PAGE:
When some of my friends who were hardcore fans of Song Kee from Upper Serangoon heard of news of their closure in July last year, they were sad, devastated and lost appetite towards all fish ball noodles. No kidding.

This may bring light for those missing Song Kee’s signature herh keow (fish dumplings)… the shop has reopened.

Not the other one, but the original.

Song Kee Fishball Noodles, managed by 3 siblings, has relocated to 128 Tembeling Road, in Joo Chiat, right outside the main gate of Haig Girl’s School.

Do not be confused with Finest Songkee’s Fishball Noodle (which took over the space once occupied by the one-and-only Song Kee Fishball Noodles), or the one at Toa Payoh, or the one in Ang Mo Kio or even at Eunos.

ALL of which are run by their relatives, and not related to the original store.

For first-timers, just follow the person in front of you in the queue. Head towards the back of the shop (in front of the kitchen) to make your order, payment, grab a table number, find a table, sit down and wait.

I waited for one hour at the table before food came.

Fishball Noodles are available in Small ($4), Medium ($6) and Large ($8) where you get to choose from 6 different types of noodles: Mee Pok, Mee Kia, Yellow Noodles, Mee Tai Mak, Kuay Teow and Bee Hoon in either Dry or Soup version.

Opt for the Fishball Dumpling Soup if you crave for additional fishballs, HERH KEOW and tau pok are available at $6/$10.

So what’s the difference after Song Kee’s relocation to Joo Chiat?

Firstly, there will be two chefs instead of one to cater to the crowd.

One of them is the second brother and also the previous chef, recognised by his stylo gelled hair and the other is their younger sister.

Our hardcore friend (who ate as often as 2-3 times weekly at their Upper Serangoon outlet) was a tad disappointed with the noodles that day, the texture being on the softer (and soggy) side.

Other friends have also remarked that Song Kee has somehow lost its ‘magic’.

On further ‘investigation’, the gelled hair brother was cooking for takeaways, whereas the sister was the one handling the dine-in orders that day.

Suggestion: Enquire on the chef on duty for both dine-in or takeaway orders before making your decision.

Fans of their signature herh keow need not worry if the standard differs, because it doesn’t disappoint.

Prepared by the same youngest brother, the texture was amazingly smooth, slimy and slippery that it literally glides down the throat followed by bursts of juices after every bite.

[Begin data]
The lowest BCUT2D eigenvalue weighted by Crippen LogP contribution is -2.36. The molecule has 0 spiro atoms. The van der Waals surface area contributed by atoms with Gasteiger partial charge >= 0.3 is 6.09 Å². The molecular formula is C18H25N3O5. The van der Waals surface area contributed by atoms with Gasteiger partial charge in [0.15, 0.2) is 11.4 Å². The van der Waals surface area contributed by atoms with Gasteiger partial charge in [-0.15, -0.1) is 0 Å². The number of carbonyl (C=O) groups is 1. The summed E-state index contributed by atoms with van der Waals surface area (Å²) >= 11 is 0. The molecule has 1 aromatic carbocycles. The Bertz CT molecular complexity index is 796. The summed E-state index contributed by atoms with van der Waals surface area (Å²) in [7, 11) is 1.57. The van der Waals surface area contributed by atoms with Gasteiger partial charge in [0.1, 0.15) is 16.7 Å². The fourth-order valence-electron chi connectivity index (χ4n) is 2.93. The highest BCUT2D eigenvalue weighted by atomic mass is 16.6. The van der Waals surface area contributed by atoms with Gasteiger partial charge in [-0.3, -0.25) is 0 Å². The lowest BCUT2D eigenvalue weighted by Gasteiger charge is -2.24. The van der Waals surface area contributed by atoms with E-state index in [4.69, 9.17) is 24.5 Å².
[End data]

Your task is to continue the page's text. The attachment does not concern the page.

Hand-made using Malaysian yellow-tail fish and a bit of tapioca flour for the flattened fish skin, a mixture of minced pork, shallots, fried garlic and flat fish bits were folded into dumplings.

The reward from this 50 minutes of hard work to create 80 dumplings is definitely worth the queue.

Secondly, there’s an ice cream counter named “Sng Gor” which means ‘ice cream’ in Teochew within the shop.

This is where traditional meets hipster, attracting the younger crowd (cues Haig Girl’s School students) to patronise them.

With 25 flavours (it’s no joke) such as Thai Milk Tea, Coconut, Gula Melaka and cones in 4 different colours (but not flavours) such as black, green, red and brown just because it’s “Instagram-worthy”.

Priced at $3.80 for a single scoop, $7 for double scoop, additional $1 for premium flavours such as D24 Durian and $0.80 for the cone, I enjoyed the texture which was creamy, with that obvious flavour.

One downside was that the ice cream melted really fast. It was really “Kang Kor” (“hassle’ in Hokkien) to eat at “Sng Gor” when the ice cream started dripping within a minute.

Thirdly, their operating hours had changed from 6pm – 1am to 11.30am – 9.30pm, serving lunch and dinner instead of their dinner and supper crowd.

Which means instead of queueing in the cooling evening weather, people in queue will probably have to tahan the afternoon heat.

Good food is always worth the queue, and Singaporeans won’t mind travelling and queuing for good food.

Go early as there’s a limited quantity of 800 – 1000 herh keow daily.

Parking can be a problem with a few parking slots along the narrow Tembeling Road and on weekdays where kiasu parents will stop their cars outside Haig Girl’s School to pick up their child.

Put enough carpark coupons, taking into account the queueing time, waiting time and photo-taking time before you start the (fish)ball rolling.

Song Kee Fishball Noodles
128 Tembeling Rd, Singapore 423638
Tel: +65 9336 2745
Opening Hours: 11.30am – 9.30pm (Mon – Tues, Thurs – Sun), Closed Sun

Other Related Entries
Hock Seng Choon Fish Ball Kway Teow Mee (Bedok South Food Centre)
Ru Ji Kitchen (Holland Drive)
Ah Ter Teochew Fishball Noodles (Amoy Street Food Centre)
Song Kee (Tembeling Road)

* Written by Nicholas Tan @stormscape who loves all things [NEW]. Daniel’s Food Diary paid for food reviewed unless otherwise stated.


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